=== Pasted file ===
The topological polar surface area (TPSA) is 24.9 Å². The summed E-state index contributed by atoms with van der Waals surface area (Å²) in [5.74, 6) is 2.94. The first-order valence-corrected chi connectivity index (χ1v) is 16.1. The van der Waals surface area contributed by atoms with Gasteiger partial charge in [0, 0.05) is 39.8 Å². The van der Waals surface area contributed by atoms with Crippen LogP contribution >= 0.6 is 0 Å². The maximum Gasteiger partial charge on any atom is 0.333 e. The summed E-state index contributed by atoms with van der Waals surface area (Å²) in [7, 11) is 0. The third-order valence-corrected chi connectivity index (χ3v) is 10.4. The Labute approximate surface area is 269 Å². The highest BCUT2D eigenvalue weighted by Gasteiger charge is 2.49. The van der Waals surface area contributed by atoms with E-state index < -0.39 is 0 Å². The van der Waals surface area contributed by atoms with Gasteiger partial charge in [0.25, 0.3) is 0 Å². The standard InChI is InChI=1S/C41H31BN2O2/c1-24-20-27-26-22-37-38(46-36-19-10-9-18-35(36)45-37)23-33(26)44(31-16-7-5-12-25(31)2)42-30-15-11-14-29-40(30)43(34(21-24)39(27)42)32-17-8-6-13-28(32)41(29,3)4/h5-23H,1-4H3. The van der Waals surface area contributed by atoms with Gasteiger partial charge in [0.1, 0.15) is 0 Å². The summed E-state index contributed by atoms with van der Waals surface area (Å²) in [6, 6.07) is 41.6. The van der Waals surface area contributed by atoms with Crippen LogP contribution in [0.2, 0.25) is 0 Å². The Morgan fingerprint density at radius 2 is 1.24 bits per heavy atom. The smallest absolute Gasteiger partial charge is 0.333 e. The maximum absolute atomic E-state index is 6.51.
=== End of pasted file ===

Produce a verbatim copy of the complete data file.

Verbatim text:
The topological polar surface area (TPSA) is 24.9 Å². The summed E-state index contributed by atoms with van der Waals surface area (Å²) in [5.74, 6) is 2.94. The first-order valence-corrected chi connectivity index (χ1v) is 16.1. The van der Waals surface area contributed by atoms with Gasteiger partial charge in [0, 0.05) is 39.8 Å². The van der Waals surface area contributed by atoms with Crippen LogP contribution >= 0.6 is 0 Å². The maximum Gasteiger partial charge on any atom is 0.333 e. The summed E-state index contributed by atoms with van der Waals surface area (Å²) in [7, 11) is 0. The third-order valence-corrected chi connectivity index (χ3v) is 10.4. The Labute approximate surface area is 269 Å². The highest BCUT2D eigenvalue weighted by Gasteiger charge is 2.49. The van der Waals surface area contributed by atoms with E-state index < -0.39 is 0 Å². The van der Waals surface area contributed by atoms with Gasteiger partial charge in [0.25, 0.3) is 0 Å². The standard InChI is InChI=1S/C41H31BN2O2/c1-24-20-27-26-22-37-38(46-36-19-10-9-18-35(36)45-37)23-33(26)44(31-16-7-5-12-25(31)2)42-30-15-11-14-29-40(30)43(34(21-24)39(27)42)32-17-8-6-13-28(32)41(29,3)4/h5-23H,1-4H3. The van der Waals surface area contributed by atoms with Gasteiger partial charge in [0.1, 0.15) is 0 Å². The summed E-state index contributed by atoms with van der Waals surface area (Å²) in [6, 6.07) is 41.6. The van der Waals surface area contributed by atoms with Crippen LogP contribution in [0.2, 0.25) is 0 Å². The Morgan fingerprint density at radius 2 is 1.24 bits per heavy atom. The smallest absolute Gasteiger partial charge is 0.333 e. The maximum absolute atomic E-state index is 6.51.